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Some astonishing examples of intangible asset growth, like Andrew Lloyd Webber

From John Stretch: In 1976 the composer Andrew Lloyd Webber formed the Really Useful Company to monetise the rights to his intellectual works Cats, Evita, Phantom of the Opera and Sunset Boulevard. Ten years later he listed on the London stock exchange at a market value of 35 million pounds. The assets at that time consisted of a West End theatre valued at 2 million pounds, the rights to the compositions, a seven-year contract with Webber, and an insurance policy on his life. Today Webber’s wealth is estimated at over 800 million pounds and the Really Useful Group is one of the largest theatre operators in London.

Intellectual capital is the value in a business that you can’t touch. It covers everything that isn’t physical but adds to the abilities and productive capacity of a firm. Intellectual capital includes customers, brands, data warehouses, software, information systems, staff capabilities, patents, trademarks, research and development, technology, and products designed but not yet launched.

Since the turn of the century, much of the world economy has been based on intellectual capital. The value of intangible assets has grown much faster than tangibles and we can expect the growth in intangible asset values on and off company balance sheets to continue.

Intellectual assets can’t be expected to develop by themselves. They have to be managed. Winning companies like Apple and Microsoft became experts at managing their intellectual capital long before other companies. They:

1. manage their intangibles actively, not passively;
2. treat intellectual resources as valuable assets, not as costs;
3. appoint a champion to nurture and grow each component;
4. keep asset registers of people, patents, contracts, customers and software, and verify their existence annually;
5. prepare business plans and set measurable goals for each intellectual capital component;
6. ensure legal ownership resides with the organisation and not in the minds of key employees;
7. invest in systems, succession and training to ensure the momentum for growth is continuous;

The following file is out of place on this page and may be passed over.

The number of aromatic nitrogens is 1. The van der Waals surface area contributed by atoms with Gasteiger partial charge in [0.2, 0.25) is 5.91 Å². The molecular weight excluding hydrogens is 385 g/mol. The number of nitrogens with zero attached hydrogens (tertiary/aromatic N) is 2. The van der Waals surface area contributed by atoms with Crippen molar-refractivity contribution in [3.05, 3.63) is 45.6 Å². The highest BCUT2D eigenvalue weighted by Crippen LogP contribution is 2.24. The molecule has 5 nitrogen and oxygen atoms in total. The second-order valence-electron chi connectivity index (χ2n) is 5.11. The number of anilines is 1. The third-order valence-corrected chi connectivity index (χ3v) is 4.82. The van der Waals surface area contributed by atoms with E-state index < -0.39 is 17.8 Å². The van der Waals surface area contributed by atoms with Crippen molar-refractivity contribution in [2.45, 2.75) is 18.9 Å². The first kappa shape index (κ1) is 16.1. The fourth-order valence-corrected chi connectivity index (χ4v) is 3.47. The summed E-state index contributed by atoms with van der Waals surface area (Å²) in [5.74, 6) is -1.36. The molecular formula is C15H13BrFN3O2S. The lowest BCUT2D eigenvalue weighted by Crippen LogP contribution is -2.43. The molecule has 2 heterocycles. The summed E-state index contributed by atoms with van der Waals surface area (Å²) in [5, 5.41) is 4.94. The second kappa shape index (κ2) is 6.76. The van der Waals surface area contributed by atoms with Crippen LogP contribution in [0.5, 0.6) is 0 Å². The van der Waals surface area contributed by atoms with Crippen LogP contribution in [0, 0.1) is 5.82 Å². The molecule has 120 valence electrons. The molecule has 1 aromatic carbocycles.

8. ring-fence and make their knowledge and ideas difficult for competitors to copy by registering patents, copyrights and trademarks;
9. understand that intellectual assets have a life span that needs to be monitored and renewed; and
10. develop key performance indicators for each element of intellectual capital which they constantly measure.

The world post-COVID 19 economy in the 4th industrial revolution will be driven by intellectual capital. The winning companies will innovate and improve themselves continuously, choosing to re-invest their profits in new products, technology, and the skills and knowledge of their employees, rather than in physical assets such as vehicles or machines. Many listed companies already have market values of ten or even twenty times the value of their tangible assets. Today over half the world’s population are Internet users, feeding their own intellectual capital.

Managers reject the accounting notion that only tangible assets should be measured and valued, while intangibles should not. They look for guidance to help them understand, manage and measure non-physical intellectual capital assets. In many cases their systems and processes don’t give them enough support. Return-based financial measures encourage managers to hold back investing in intangibles.

Intellectual capital covers everything that isn’t physical that adds to the abilities and productive capacity of a firm. We can divide intellectual capital into four categories:

Human capital is the knowledge, loyalty, know how, abilities and creativity of employees.
Structural capital refers to an organisation’s innovations, designs, products, business processes, and organisation culture. Structural capital manifests in the form of documents, media, processes, systems, data, brands, patents, trade-marks and trade secrets.
Relational capital includes a firm’s relationships with the outside world including investors, shareholders, customers, employees, partners, and communities. These relationships can be informal or formally contracted.
Natural capital is the goods and services provided by the natural environment, the renewable and non-renewable natural resources (plants, trees, animals, air, water, soils, and minerals) that yield a flow of benefits to an organisation. Organisations develop sustainability policies to help manage these assets.
in contrast, Physical capital is of two kinds: manufactured capital and financial capital.

Manufactured capital is the machines, buildings, tools, equipment, vehicles and any other physical assets that provide the infrastructure to produce a firm’s goods and services, or protect the process of production. You will find manufactured capital listed and categorised in company asset registers and on the asset side of a balance sheet.

Financial capital is the money that a firm uses to finance its activities and operations. It consists in the main of shareholder equity, interest bearing debt and creditor finance, and includes facilities that the firm can access in the future if needed.

Analysts try to estimate the total value of a firm’s intellectual capital as the difference between the market value of a firm and the shareholders’ equity reported on its balance sheet. Share prices are however volatile and don’t always indicate the true value at a point in time. Stock markets can rise to unsustainable heights and sink to devastating lows based on hysteria, but the fundamental concept of intellectual capital still stands. The values of the individual components of intellectual capital are much more difficult to estimate.

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